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M26 Modular Accessory Shotgun System (MASS)
Shotgun Lethality Module (SGLM)
Lightweight Shotgun System (LSS)

Program History

In June 1997, the US Army Infantry Center developed an operational requirement for the M4 Modular Weapon System (MWS) calling for an accessory attachment shotgun. The Dismounted Battlespace Battle Lab (DBBL) pursued an Advanced Concepts Technology II Program contract with Colt Firearms that asked them to produce an accessory attachment shotgun that met the specifications in the operational requirement. Colt, in partnership with C-More Systems, produced 4 Lightweight Shotgun System (LSS) prototypes that were tested in a Limited Objective Experiment (LOE) conducted by the DBBL.

The first prototypes were multishot, magazine-fed (3-round magazine), manually operated 12-gauge shotguns. Chambered to accommodate 3-inch magnum shells, the prototype fired a wide variety of lethal, non-lethal, and door-breaching munitions. The LSS was operated by a reversible charging handle (could be used right- or left-handed) and most importantly, only added 2 pounds 11 ounces to the weight of the M4 carbine. The length of the under-barrel shotgun was 16.5 inches. The test results validated the principle that the LSS was an effective delivery means for lethal, non-lethal, and breaching rounds at the standard ranges for these munitions.

Coinciding with the LOE for the LSS, the Infantry Center decided to support the requirement for the joint service combat shotgun and dropped the requirement for an accessory attachment shotgun from the operational requirements document for the M4 MWS. A second version of the LSS was developed based on the first LOE, and 4 prototypes were delivered to the DBBL. Subsequently, a third version was developed.

Version III was safety-released for a February 2003 evaluation funded by the Joint Nonlethal Weapons Program. It focused on the LSS in a non-lethal role and its application as an associated item to the US Army/Marine Corps Non-Lethal Capabilities Set (NLCS). A squad of Army infantrymen and a squad of Navy Seabees participated in the evaluation. Version III incorporated several features and improvements that were based on technical testing and feedback from the DBBL. Versions II and III came with a kit that allowed soldiers to convert the attachment version to a stand-alone version with a pistol grip or to a standalone version with a pistol grip and buttstock.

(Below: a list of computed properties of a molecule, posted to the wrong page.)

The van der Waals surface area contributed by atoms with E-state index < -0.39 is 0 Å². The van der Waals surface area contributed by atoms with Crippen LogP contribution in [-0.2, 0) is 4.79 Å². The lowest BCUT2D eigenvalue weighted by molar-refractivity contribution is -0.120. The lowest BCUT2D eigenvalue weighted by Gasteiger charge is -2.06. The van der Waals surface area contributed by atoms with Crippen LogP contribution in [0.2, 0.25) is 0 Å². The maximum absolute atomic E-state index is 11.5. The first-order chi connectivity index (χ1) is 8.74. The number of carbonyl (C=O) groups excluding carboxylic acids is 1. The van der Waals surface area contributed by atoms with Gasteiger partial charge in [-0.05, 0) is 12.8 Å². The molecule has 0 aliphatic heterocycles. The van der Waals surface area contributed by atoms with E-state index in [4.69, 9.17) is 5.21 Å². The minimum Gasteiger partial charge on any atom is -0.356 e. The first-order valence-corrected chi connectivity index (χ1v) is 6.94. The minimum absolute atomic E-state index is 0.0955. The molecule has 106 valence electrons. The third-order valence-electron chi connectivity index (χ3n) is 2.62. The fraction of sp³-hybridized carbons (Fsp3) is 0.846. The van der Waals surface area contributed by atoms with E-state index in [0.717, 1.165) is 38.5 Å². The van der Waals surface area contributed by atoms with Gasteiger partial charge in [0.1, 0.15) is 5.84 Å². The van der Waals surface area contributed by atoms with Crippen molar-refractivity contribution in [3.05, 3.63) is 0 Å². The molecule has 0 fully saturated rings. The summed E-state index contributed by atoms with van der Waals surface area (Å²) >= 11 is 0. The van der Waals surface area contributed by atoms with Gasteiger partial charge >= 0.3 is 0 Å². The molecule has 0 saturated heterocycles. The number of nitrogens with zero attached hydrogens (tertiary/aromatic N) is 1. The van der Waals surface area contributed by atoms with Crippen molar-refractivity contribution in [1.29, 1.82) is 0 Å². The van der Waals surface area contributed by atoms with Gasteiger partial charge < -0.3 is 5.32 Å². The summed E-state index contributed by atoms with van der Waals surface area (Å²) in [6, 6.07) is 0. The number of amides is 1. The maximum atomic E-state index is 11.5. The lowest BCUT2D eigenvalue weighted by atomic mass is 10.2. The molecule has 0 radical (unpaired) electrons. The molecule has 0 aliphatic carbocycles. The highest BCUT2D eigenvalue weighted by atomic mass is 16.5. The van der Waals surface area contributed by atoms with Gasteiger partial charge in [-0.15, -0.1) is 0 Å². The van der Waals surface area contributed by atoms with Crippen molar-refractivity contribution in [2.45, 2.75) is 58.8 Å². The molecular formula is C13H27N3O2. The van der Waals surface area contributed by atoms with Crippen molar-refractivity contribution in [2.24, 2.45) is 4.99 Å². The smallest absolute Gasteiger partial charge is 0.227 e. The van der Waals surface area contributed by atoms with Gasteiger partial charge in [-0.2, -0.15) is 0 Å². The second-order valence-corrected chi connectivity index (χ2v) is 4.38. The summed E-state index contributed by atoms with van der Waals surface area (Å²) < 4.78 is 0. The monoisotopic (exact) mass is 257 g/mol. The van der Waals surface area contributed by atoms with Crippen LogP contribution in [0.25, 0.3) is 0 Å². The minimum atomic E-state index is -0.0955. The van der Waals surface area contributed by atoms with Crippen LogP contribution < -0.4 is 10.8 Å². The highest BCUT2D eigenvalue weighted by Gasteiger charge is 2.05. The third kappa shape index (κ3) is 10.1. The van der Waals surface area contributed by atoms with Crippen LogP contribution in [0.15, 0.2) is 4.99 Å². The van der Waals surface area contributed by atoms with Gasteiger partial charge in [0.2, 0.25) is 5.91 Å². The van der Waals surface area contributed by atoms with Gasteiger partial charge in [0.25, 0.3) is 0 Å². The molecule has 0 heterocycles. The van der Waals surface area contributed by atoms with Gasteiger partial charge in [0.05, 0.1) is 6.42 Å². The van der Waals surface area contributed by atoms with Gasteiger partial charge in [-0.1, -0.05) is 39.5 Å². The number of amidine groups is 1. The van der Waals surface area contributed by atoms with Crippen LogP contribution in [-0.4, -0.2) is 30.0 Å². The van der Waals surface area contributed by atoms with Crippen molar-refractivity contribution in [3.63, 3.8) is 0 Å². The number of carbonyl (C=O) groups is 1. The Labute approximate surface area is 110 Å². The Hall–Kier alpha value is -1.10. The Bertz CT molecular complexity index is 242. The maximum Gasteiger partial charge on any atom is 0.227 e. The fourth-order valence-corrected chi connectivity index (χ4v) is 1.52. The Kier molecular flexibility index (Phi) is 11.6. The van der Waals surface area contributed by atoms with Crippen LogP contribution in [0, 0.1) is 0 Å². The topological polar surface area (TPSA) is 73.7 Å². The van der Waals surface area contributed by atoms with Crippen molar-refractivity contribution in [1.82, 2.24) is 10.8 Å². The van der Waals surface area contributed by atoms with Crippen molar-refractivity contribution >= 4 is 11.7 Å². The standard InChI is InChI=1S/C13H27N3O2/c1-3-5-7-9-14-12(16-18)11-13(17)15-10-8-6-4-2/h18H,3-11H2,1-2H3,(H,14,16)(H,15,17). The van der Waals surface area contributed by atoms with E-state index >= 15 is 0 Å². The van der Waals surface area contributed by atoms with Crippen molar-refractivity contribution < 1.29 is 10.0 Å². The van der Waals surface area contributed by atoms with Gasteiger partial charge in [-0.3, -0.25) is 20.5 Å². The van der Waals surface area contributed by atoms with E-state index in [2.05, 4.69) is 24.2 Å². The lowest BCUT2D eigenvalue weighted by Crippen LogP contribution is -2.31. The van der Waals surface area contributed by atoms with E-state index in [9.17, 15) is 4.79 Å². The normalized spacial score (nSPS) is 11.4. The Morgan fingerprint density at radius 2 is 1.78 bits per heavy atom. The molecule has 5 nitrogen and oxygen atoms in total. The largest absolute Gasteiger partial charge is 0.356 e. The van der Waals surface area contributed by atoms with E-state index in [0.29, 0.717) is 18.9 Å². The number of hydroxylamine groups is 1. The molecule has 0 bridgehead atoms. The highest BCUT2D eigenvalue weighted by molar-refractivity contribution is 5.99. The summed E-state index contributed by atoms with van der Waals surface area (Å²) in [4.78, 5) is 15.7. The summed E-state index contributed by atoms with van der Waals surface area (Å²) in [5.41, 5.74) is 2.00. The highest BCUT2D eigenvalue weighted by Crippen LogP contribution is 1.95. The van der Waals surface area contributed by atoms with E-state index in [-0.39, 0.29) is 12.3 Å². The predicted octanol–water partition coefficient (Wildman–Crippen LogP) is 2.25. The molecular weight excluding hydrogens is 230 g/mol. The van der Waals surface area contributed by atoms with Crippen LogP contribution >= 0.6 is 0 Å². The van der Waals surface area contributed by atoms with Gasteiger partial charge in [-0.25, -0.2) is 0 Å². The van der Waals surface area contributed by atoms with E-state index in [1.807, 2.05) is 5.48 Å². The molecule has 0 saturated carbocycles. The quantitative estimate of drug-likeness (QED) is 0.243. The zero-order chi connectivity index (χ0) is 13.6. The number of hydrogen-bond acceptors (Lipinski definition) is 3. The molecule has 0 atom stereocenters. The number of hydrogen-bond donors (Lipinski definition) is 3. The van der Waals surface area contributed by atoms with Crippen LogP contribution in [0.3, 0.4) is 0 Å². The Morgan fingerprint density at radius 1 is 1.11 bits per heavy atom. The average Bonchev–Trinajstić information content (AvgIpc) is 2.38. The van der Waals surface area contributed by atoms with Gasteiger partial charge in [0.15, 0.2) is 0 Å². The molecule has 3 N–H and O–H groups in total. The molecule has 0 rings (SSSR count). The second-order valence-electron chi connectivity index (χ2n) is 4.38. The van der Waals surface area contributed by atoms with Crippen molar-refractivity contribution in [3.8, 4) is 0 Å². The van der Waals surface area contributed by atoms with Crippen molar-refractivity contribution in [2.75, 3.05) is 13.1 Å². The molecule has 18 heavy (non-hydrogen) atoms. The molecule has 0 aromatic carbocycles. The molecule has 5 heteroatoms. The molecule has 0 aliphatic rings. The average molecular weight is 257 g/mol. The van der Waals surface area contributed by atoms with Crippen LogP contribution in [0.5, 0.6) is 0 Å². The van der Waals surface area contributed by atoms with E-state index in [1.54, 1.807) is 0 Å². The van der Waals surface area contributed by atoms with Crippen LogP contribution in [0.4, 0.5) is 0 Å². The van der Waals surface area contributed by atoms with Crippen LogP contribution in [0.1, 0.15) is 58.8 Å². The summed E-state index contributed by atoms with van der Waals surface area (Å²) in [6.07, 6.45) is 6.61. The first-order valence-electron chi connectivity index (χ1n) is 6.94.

Meanwhile, the Infantry Center rescinded the Army requirement for the Joint Service Combat Shotgun. The DBBL, with the Program Manager, Soldier Weapons; the Program Manager, Crew-Served Weapons; the US Army Tank-automotive and Armaments Command's Armament Research, Development, and Engineering Center, Close Combat Armaments Center; the US Army Aberdeen Test Center; and the Infantry Center's Directorate of Combat Developments, evaluated the LSS for limited-issue operational experimentation.

Soldiers were expected to soon see the LSS operationally tested in the 3 generations as a 3-pound replacement for the 8.5-pound shotgun. Equally as important as reducing the soldier's load was the capability to fire non-lethal and lethal munitions from the same weapon system with equal speed. As the LSS was fed from a vertical magazine, the soldier could replace a 5-shot magazine of non-lethal buckshot with lethal buckshot as rapidly as the situation required. The skill necessary to fire the LSS was similar to the M-203, a skill that was taught to every soldier. The LSS enabled the soldier to quickly accomplish door-breaching, entry, and room-clearing operations in an urban warfare environment where he might encounter a non-lethal crowd-control situation on the next city block. The LSS represented a bold approach, meeting these challenges by providing a rifle and a shotgun, lethal and non-lethal capability, in one lightweight weapon system. The LSS was the first revolutionary combat shotgun of the 21st century.